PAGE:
GUID partition entry attributes are descriptors for how a partition is used. The attributes are specified within a 64-bit value, so EFI supports up to 64 different attributes. The 64-bit versions of Windows Server 2003 use two attributes as described in the following table.

GUID Partition Entry Attributes Used by the 64-Bit Editions of Windows on Itanium-based Computers

 

Bits Description

Bit 0

Specifies that this partition is required for the platform to function. All original equipment manufacturer (OEM) partitions must have this bit set to protect the OEM partition from being overwritten by the disk tools supplied with Windows Server 2003.

Bit 60

Marks the partition as read-only. Used only for primary basic partitions of type {EBD0A0A2-B9E5-4433-87C0-68B6B72699C7}.

Bit 62

Marks the partition as hidden. Used only for primary basic partitions of type {EBD0A0A2-B9E5-4433-87C0-68B6B72699C7}.

Bit 63

Prevents the system from assigning a default drive letter to the partition. Used only for primary basic partitions of type {EBD0A0A2-B9E5-4433-87C0-68B6B72699C7}.

Types of RAID Volumes

A redundant array of independent disks (RAID) is a fault-tolerant disk configuration in which part of the physical storage capacity contains redundant information about data stored on the disks. The redundant information is either parity information (in the case of a RAID-5 volume), or a complete, separate copy of the data (in the case of a mirrored volume). The redundant information enables regeneration of the data if one of the disks or the access path to it fails, or a sector on the disk cannot be read.

Windows Server 2003 supports three types of software RAID configurations:

  • Striped volumes use RAID-0, which stripes data across multiple disks. RAID-0 does not offer fault tolerance, but it does offer increased performance.

  • Mirrored volumes use RAID-1, which provides redundancy by creating two identical copies of a volume.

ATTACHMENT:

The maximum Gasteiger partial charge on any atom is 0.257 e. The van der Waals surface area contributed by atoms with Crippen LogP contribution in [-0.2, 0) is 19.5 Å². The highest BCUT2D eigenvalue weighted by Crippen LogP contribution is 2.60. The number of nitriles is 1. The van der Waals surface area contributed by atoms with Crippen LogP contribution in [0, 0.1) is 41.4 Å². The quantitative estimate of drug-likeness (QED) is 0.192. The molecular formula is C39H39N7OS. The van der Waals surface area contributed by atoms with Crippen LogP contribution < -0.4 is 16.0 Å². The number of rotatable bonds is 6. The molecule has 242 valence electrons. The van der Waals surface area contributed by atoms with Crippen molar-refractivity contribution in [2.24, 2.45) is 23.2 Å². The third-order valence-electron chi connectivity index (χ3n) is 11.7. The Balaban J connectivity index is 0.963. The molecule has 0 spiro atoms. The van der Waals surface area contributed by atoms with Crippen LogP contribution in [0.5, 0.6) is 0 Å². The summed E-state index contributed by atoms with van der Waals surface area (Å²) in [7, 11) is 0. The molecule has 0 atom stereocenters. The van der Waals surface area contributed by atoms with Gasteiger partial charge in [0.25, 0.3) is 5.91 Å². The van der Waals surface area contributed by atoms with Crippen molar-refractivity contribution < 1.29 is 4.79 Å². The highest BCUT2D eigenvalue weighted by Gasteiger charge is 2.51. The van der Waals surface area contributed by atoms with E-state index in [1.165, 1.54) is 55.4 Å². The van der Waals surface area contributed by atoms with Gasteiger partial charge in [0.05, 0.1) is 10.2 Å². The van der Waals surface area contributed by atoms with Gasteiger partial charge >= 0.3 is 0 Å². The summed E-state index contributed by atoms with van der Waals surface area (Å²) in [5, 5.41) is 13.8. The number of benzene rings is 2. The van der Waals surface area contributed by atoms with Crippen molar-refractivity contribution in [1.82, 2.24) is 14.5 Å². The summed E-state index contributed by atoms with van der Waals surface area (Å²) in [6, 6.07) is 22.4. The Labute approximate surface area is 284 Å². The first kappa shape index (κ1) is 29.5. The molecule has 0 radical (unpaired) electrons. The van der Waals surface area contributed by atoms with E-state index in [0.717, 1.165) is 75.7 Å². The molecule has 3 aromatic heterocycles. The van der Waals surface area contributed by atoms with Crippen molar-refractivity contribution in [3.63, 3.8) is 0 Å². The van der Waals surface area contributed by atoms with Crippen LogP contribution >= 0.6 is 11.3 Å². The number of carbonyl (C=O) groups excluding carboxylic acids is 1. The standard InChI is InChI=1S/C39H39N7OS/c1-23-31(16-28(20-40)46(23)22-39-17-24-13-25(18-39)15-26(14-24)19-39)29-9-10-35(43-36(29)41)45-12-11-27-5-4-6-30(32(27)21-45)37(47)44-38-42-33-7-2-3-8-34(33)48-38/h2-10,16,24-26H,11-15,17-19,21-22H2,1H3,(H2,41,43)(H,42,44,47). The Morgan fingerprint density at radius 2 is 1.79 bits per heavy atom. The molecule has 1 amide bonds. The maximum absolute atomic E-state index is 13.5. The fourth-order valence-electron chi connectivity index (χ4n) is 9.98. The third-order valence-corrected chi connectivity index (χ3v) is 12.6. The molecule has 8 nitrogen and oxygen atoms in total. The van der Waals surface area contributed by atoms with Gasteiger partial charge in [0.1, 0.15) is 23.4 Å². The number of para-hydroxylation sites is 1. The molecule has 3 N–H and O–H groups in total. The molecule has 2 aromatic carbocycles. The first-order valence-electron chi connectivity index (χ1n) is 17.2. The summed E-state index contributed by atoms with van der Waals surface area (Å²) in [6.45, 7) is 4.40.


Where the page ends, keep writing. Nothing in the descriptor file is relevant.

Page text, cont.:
• RAID-5 volumes use RAID-5, which stripes parity information across multiple disks. This parity information can be used to recreate data stored on a failed disk.

Note

  • Fault tolerance is never an alternative to performing regular backups.

Use DiskPart or Disk Management to configure and repair mirrored volumes and RAID-5 volumes. The following figure shows a mirrored and a RAID-5 volume with failed redundancy status. The mirrored and RAID-5 volumes are in failed redundancy because one of the disks that makes up the volumes is offline.

Mirrored and RAID-5 Volumes That Have Failed Redundancy Status

Art Image

Striped Volumes

Striped volumes improve input/output (I/O) performance by distributing I/O requests across two or more disks. Striped volumes are composed of stripes of data of equal size written across each disk in the volume. They are created from equally sized, unallocated areas on two or more disks. For Windows Server 2003, the size of each stripe is 64 kilobytes (KB).

The disks in a striped volume do not need to be identical, but there must be unused space available on each disk that you want to include in the volume.

You cannot increase the size of a striped volume after it is created. To change the size of a striped volume, you must first complete the following steps:

  1. Back up the data.

  2. Delete the striped volume by using Disk Management or DiskPart.

  3. Create a new, larger, striped volume by using Disk Management or DiskPart.

  4. Restore the data to the new striped volume.

Striped volumes do not contain redundant information. Therefore, the cost per gigabyte on a striped volume is identical to that for the same amount of storage configured from a contiguous area on a single disk. If one disk fails, the entire striped volume fails and no data can be recovered. The reliability for the striped volume is less than the least reliable disk in the set.

Striped volumes are used for performance reasons. In general, striped volumes work well when you need to distribute disk I/O operations. Access to the data on a striped volume is usually faster than access to the same data would be on a single disk, because the I/O is spread across more than one disk. Therefore, Windows Server 2003 can be seeking on more than one disk at the same time and can have simultaneous read or write operations.

A striped volume works well in the following situations:

  • When users need rapid read or write access to large databases or other data structures.

  • When collecting data from external sources at very high transfer rates. This is especially useful when collection is done asynchronously.